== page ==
Friday, December 29, 2006

Regex - Magic for NetSe[x|c]Anal(yst)?

There are certain knowledge that should be armed by network security analyst, however sometimes we don't know what should we learn and master when everything seems to be interesting, plus we are always lack of time(this is important factor indeed). Thus we need a clear scope and defined roadmap so that one can quickly pick up and becoming a decent network security analyst.

I will discuss the complete roadmap for network security analyst in my future blog post, while I think it won't apply to everyone, I hope it helps one to become better network security analyst. Hereby I would like to talk about one of important knowledge that considered crucial to most network security analyst - REGEX.

Regular expression is very powerful tool when one master it. I won't be explaining what is regex but you should already know it is mainly used for pattern matching most of the time. Not many network security analysts think that they should learn regex as it doesn't seem to be important.

As for me, I first learned about regex when using shell tool called egrep, egrep is very efficient tool when one need to process large log files and extract certain strings out of it. I realized that only by mastering regex then I can actually fully utilize it. However it doesn't seem so much related or applied to network security analyst job at that moment.

Later when I'm adapted to network security monitoring, there are many network security tools that I have to deal with. Surprisingly most of them have something to do with regex. Hereby I will show few examples of them, let's look at ngrep -

shell>ngrep -I ./bugger.pcap -i 'ping[0-9]\:'

U 192.168.0.35:25555 -> 1.2.3.4:14730
d1:ad2:id20:.Q.ÐÏE¬8nÛ.?ÍYp¸£.ñ.e1:q4:ping1:t8:M..]`.&"1:y1:qe
####
U 192.168.0.35:25555 -> 1.2.3.4:27843
d1:ad2:id20:.Q.ÐÏE¬8nÛ.?ÍYp¸£.ñ.e1:q4:ping1:t8:só.ÔP£..1:y1:qe

Ngrep allows one to use extended regex when performing pattern matching on packet payloads(application layer). But it only performs matching on single packet instead of the complete network session, this maybe bypassed using fragmentation technique, no worry we have flowgrep for the job instead which will reassemble the network traffic and examine to avoid evasion.

Yet that's not the end, the most popular open source nids - snort, it needs to be compiled with pcre. Snort has very powerful signatures matching engines, and if we take a closer look at more complicated snort rules -

alert udp $EXTERNAL_NET any -> $HOME_NET 699 (msg:"EXPLOIT RADIUS registration vendor ATTR_TYPE_STR overflow at tempt"; content:"|01|"; depth:1; content:"|01 01 1A|"; depth:3; offset:32; content:"|00 00 15 9F|"; depth:4; of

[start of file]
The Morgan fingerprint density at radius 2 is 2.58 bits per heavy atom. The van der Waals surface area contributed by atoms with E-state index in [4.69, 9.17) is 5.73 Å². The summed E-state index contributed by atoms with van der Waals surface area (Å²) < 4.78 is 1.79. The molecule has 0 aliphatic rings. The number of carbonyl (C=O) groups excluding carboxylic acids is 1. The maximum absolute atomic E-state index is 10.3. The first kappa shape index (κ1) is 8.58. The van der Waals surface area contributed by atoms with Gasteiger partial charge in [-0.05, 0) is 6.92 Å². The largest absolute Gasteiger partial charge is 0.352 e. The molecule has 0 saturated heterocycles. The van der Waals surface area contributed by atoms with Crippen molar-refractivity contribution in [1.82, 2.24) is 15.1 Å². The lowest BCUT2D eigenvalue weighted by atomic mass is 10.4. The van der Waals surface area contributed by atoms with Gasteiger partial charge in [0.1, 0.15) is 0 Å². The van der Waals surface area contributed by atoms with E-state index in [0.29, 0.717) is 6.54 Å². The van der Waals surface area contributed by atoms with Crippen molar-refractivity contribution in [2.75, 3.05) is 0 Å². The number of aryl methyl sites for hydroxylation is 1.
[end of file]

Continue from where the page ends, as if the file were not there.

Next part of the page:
fset:36; byte_test:1,>,30,1,relative; isdataat:29,relative; pcre:"/^\x01.{23}(\x25|\x26).{15}(\x0A|\x34)/smi";
reference:bugtraq,12759; reference:cve,2005-0699; reference:nessus,19120; classtype:attempted-admin; sid:3540; rev:3;)

alert udp $EXTERNAL_NET any -> $HOME_NET 5060 (msg:"EXPLOIT Ethereal SIP UDP CSeq overflow attempt"; content:"CSeq|3A|"; nocase; isdataat:16,relative; content:!"|0A|"; within:16; pcre:"/^CSeq\x3A\s*[^\nA-Za-z]*[A-Za-z][^\n]{16,}/smi"; reference:bugtraq,13504; reference:cve,2005-1461; reference:nessus,18986; reference:url,www.ethereal.com/news/item_20050504_01.html; classtype:attempted-dos; sid:3677; rev:5;)

Again it is regex thingy, what can I say more? Lets take a look at another nids alternative - bro-ids. Bro-ids has many policy scripts and it either contains signatures for worms or network protocols(application protocol can be very identical sometimes by looking at packet payloads). Lets navigate some of its signatures -

signature s2b-103-7 {
ip-proto == tcp
src-port == 27374
event "BACKDOOR subseven 22"
tcp-state established,originator
payload /.*\x0D\x0A\[RPL\]002\x0D\x0A/
}

signature s2b-106-8 {
ip-proto == tcp
src-port == 80
dst-port == 1054
header tcp[8:4] == 101058054
header tcp[13:1] & 255 == 16
header tcp[4:4] == 101058054
event "BACKDOOR ACKcmdC trojan scan"
tcp-state stateless
}

What you see in bold is regex to match the packet payload to identify subseven backdoor. In fact this is the one of snort signature that converted for Bro-ids compatibility. Last example that I would like to show is pads, the passive asset detection system to identify what network services that are running in your network which will be integrated to next version of sguil. The following are pads signatures -

www,v/Apache/$1//,Server: Apache\/([\S]+)[\r\n]
smtp,v/Postfix SMTP//$1/,^220 ([-.\w]+) ESMTP Postfix
bit,v/Bittorrent///,^\x13BitTorrent\x20protocol

Going through so many network security tools, one should already understand the important of regex which is widely utilized in the network security arsenal. I know most of the network security analyst wannabe that actually considering mastering network protocols(tcp/ip) or finishing their degree in university or college should do enough, but you should seriously think of taking yourself to next level, be competitive and serious network security analyst!

Trust me, regex can do more magic than you can imagine!!!!!

Enjoy (;])

P/S: I'm taking this as serious post, that's why it takes me so long to post it, it's my 300th blog post and the last one in year 2006, happy new year 2007!!!!!

2 comments:

Daaditsu said...

Happy New Year 2007!!

The Rookie Blogger said...

This is very similar to my usb copier post. nice post by the way.